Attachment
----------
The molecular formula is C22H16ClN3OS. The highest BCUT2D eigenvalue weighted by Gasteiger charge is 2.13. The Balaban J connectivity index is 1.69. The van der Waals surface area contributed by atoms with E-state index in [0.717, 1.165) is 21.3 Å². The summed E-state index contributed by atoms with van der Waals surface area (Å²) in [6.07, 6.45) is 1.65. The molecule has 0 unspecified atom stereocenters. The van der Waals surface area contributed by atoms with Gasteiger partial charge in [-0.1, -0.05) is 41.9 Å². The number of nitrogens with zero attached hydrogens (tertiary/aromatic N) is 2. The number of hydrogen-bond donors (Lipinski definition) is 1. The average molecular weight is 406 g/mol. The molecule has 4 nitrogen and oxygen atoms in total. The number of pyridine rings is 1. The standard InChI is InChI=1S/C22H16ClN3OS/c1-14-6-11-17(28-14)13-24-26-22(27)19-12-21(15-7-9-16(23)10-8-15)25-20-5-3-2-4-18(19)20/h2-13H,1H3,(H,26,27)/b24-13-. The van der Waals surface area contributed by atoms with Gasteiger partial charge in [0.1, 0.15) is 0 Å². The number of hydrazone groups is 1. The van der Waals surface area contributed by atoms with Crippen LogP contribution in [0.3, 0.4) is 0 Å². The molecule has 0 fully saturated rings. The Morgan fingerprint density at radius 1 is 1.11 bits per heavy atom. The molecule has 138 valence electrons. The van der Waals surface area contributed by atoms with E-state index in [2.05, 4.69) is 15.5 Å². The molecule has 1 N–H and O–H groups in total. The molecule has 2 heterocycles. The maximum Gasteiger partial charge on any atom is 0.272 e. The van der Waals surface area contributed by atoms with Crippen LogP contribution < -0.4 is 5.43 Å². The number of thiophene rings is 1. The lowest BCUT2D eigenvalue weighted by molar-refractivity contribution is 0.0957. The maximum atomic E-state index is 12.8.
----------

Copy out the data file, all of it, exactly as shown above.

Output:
The molecular formula is C22H16ClN3OS. The highest BCUT2D eigenvalue weighted by Gasteiger charge is 2.13. The Balaban J connectivity index is 1.69. The van der Waals surface area contributed by atoms with E-state index in [0.717, 1.165) is 21.3 Å². The summed E-state index contributed by atoms with van der Waals surface area (Å²) in [6.07, 6.45) is 1.65. The molecule has 0 unspecified atom stereocenters. The van der Waals surface area contributed by atoms with Gasteiger partial charge in [-0.1, -0.05) is 41.9 Å². The number of nitrogens with zero attached hydrogens (tertiary/aromatic N) is 2. The number of hydrogen-bond donors (Lipinski definition) is 1. The average molecular weight is 406 g/mol. The molecule has 4 nitrogen and oxygen atoms in total. The number of pyridine rings is 1. The standard InChI is InChI=1S/C22H16ClN3OS/c1-14-6-11-17(28-14)13-24-26-22(27)19-12-21(15-7-9-16(23)10-8-15)25-20-5-3-2-4-18(19)20/h2-13H,1H3,(H,26,27)/b24-13-. The van der Waals surface area contributed by atoms with Gasteiger partial charge in [0.1, 0.15) is 0 Å². The number of hydrazone groups is 1. The van der Waals surface area contributed by atoms with Crippen LogP contribution in [0.3, 0.4) is 0 Å². The molecule has 0 fully saturated rings. The Morgan fingerprint density at radius 1 is 1.11 bits per heavy atom. The molecule has 138 valence electrons. The van der Waals surface area contributed by atoms with E-state index in [2.05, 4.69) is 15.5 Å². The molecule has 1 N–H and O–H groups in total. The molecule has 2 heterocycles. The maximum Gasteiger partial charge on any atom is 0.272 e. The van der Waals surface area contributed by atoms with Crippen LogP contribution < -0.4 is 5.43 Å². The number of thiophene rings is 1. The lowest BCUT2D eigenvalue weighted by molar-refractivity contribution is 0.0957. The maximum atomic E-state index is 12.8.